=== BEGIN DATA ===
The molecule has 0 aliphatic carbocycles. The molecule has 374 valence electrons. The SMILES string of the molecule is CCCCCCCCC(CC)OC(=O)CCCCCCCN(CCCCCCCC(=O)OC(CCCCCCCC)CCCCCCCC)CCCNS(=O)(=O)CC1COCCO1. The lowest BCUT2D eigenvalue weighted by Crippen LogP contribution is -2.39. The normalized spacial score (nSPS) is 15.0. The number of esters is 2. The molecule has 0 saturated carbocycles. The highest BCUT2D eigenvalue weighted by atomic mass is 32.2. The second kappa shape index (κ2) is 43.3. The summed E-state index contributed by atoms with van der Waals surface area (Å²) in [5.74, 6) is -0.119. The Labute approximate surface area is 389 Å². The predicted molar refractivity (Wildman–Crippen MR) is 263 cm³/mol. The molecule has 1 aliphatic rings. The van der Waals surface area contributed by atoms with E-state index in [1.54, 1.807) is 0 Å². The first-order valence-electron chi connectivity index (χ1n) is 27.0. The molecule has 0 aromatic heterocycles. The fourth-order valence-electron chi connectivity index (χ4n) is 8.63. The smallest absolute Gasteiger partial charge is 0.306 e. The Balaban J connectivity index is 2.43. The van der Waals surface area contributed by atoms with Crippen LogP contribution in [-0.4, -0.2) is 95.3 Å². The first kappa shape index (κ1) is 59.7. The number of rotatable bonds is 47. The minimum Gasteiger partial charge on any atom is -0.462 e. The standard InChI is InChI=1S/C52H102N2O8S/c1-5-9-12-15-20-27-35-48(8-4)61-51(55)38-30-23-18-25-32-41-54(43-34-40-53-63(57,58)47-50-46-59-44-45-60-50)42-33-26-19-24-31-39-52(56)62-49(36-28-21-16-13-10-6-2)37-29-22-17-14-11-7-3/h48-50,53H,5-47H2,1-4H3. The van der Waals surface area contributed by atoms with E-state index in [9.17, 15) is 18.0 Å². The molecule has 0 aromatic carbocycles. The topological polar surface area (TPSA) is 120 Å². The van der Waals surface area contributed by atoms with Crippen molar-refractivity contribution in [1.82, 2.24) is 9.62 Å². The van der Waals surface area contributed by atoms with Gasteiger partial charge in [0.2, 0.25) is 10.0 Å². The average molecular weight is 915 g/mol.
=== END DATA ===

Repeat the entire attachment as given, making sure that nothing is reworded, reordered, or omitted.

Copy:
The molecule has 0 aliphatic carbocycles. The molecule has 374 valence electrons. The SMILES string of the molecule is CCCCCCCCC(CC)OC(=O)CCCCCCCN(CCCCCCCC(=O)OC(CCCCCCCC)CCCCCCCC)CCCNS(=O)(=O)CC1COCCO1. The lowest BCUT2D eigenvalue weighted by Crippen LogP contribution is -2.39. The normalized spacial score (nSPS) is 15.0. The number of esters is 2. The molecule has 0 saturated carbocycles. The highest BCUT2D eigenvalue weighted by atomic mass is 32.2. The second kappa shape index (κ2) is 43.3. The summed E-state index contributed by atoms with van der Waals surface area (Å²) in [5.74, 6) is -0.119. The Labute approximate surface area is 389 Å². The predicted molar refractivity (Wildman–Crippen MR) is 263 cm³/mol. The molecule has 1 aliphatic rings. The van der Waals surface area contributed by atoms with E-state index in [1.54, 1.807) is 0 Å². The first-order valence-electron chi connectivity index (χ1n) is 27.0. The molecule has 0 aromatic heterocycles. The fourth-order valence-electron chi connectivity index (χ4n) is 8.63. The smallest absolute Gasteiger partial charge is 0.306 e. The Balaban J connectivity index is 2.43. The van der Waals surface area contributed by atoms with Crippen LogP contribution in [-0.4, -0.2) is 95.3 Å². The first kappa shape index (κ1) is 59.7. The number of rotatable bonds is 47. The minimum Gasteiger partial charge on any atom is -0.462 e. The standard InChI is InChI=1S/C52H102N2O8S/c1-5-9-12-15-20-27-35-48(8-4)61-51(55)38-30-23-18-25-32-41-54(43-34-40-53-63(57,58)47-50-46-59-44-45-60-50)42-33-26-19-24-31-39-52(56)62-49(36-28-21-16-13-10-6-2)37-29-22-17-14-11-7-3/h48-50,53H,5-47H2,1-4H3. The van der Waals surface area contributed by atoms with E-state index in [9.17, 15) is 18.0 Å². The molecule has 0 aromatic carbocycles. The topological polar surface area (TPSA) is 120 Å². The van der Waals surface area contributed by atoms with Crippen molar-refractivity contribution in [1.82, 2.24) is 9.62 Å². The van der Waals surface area contributed by atoms with Gasteiger partial charge in [0.2, 0.25) is 10.0 Å². The average molecular weight is 915 g/mol.